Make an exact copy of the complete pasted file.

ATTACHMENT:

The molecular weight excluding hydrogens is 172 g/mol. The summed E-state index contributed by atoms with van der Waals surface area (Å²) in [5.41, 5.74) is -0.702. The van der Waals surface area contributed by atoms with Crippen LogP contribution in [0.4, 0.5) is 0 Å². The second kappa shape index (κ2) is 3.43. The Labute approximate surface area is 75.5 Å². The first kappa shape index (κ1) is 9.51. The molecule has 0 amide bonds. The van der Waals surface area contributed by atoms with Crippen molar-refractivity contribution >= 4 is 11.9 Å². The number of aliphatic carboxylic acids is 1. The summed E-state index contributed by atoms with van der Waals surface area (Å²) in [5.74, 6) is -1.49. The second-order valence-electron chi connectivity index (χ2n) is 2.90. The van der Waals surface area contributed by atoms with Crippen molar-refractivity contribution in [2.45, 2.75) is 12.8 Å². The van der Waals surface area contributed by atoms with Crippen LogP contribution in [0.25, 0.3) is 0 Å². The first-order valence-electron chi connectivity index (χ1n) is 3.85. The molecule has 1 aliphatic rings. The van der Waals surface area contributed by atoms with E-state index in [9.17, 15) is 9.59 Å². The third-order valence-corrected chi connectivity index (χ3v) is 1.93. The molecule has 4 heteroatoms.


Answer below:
The molecular weight excluding hydrogens is 172 g/mol. The summed E-state index contributed by atoms with van der Waals surface area (Å²) in [5.41, 5.74) is -0.702. The van der Waals surface area contributed by atoms with Crippen LogP contribution in [0.4, 0.5) is 0 Å². The second kappa shape index (κ2) is 3.43. The Labute approximate surface area is 75.5 Å². The first kappa shape index (κ1) is 9.51. The molecule has 0 amide bonds. The van der Waals surface area contributed by atoms with Crippen molar-refractivity contribution >= 4 is 11.9 Å². The number of aliphatic carboxylic acids is 1. The summed E-state index contributed by atoms with van der Waals surface area (Å²) in [5.74, 6) is -1.49. The second-order valence-electron chi connectivity index (χ2n) is 2.90. The van der Waals surface area contributed by atoms with Crippen molar-refractivity contribution in [2.45, 2.75) is 12.8 Å². The van der Waals surface area contributed by atoms with Crippen LogP contribution in [0.25, 0.3) is 0 Å². The first-order valence-electron chi connectivity index (χ1n) is 3.85. The molecule has 1 aliphatic rings. The van der Waals surface area contributed by atoms with E-state index in [9.17, 15) is 9.59 Å². The third-order valence-corrected chi connectivity index (χ3v) is 1.93. The molecule has 4 heteroatoms.